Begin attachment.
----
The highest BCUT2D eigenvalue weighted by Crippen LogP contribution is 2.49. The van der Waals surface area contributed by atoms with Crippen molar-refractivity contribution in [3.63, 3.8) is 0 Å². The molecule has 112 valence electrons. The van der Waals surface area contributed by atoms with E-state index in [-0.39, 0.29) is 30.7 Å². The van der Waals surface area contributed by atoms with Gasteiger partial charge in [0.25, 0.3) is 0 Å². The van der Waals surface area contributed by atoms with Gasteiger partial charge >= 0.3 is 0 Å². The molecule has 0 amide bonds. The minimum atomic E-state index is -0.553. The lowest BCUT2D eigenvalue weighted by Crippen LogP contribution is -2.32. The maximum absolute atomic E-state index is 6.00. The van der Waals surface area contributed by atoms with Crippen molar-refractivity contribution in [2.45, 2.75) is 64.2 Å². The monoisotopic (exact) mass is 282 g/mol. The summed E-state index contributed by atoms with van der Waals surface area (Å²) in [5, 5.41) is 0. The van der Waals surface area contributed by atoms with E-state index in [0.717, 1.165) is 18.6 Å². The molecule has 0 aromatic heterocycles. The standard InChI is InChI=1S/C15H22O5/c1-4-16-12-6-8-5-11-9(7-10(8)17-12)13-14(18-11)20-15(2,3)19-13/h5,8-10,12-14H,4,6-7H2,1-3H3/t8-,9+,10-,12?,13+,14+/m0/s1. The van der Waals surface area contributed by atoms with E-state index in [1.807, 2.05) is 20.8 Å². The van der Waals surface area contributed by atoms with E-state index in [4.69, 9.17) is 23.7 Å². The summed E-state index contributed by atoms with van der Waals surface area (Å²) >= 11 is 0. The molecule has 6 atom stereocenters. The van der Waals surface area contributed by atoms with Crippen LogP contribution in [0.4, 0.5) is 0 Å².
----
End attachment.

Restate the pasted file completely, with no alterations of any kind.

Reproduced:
The highest BCUT2D eigenvalue weighted by Crippen LogP contribution is 2.49. The van der Waals surface area contributed by atoms with Crippen molar-refractivity contribution in [3.63, 3.8) is 0 Å². The molecule has 112 valence electrons. The van der Waals surface area contributed by atoms with E-state index in [-0.39, 0.29) is 30.7 Å². The van der Waals surface area contributed by atoms with Gasteiger partial charge in [0.25, 0.3) is 0 Å². The van der Waals surface area contributed by atoms with Gasteiger partial charge >= 0.3 is 0 Å². The molecule has 0 amide bonds. The minimum atomic E-state index is -0.553. The lowest BCUT2D eigenvalue weighted by Crippen LogP contribution is -2.32. The maximum absolute atomic E-state index is 6.00. The van der Waals surface area contributed by atoms with Crippen molar-refractivity contribution in [2.45, 2.75) is 64.2 Å². The monoisotopic (exact) mass is 282 g/mol. The summed E-state index contributed by atoms with van der Waals surface area (Å²) in [5, 5.41) is 0. The van der Waals surface area contributed by atoms with E-state index in [0.717, 1.165) is 18.6 Å². The molecule has 0 aromatic heterocycles. The standard InChI is InChI=1S/C15H22O5/c1-4-16-12-6-8-5-11-9(7-10(8)17-12)13-14(18-11)20-15(2,3)19-13/h5,8-10,12-14H,4,6-7H2,1-3H3/t8-,9+,10-,12?,13+,14+/m0/s1. The van der Waals surface area contributed by atoms with E-state index in [1.807, 2.05) is 20.8 Å². The van der Waals surface area contributed by atoms with E-state index in [4.69, 9.17) is 23.7 Å². The summed E-state index contributed by atoms with van der Waals surface area (Å²) >= 11 is 0. The molecule has 6 atom stereocenters. The van der Waals surface area contributed by atoms with Crippen LogP contribution in [0.4, 0.5) is 0 Å².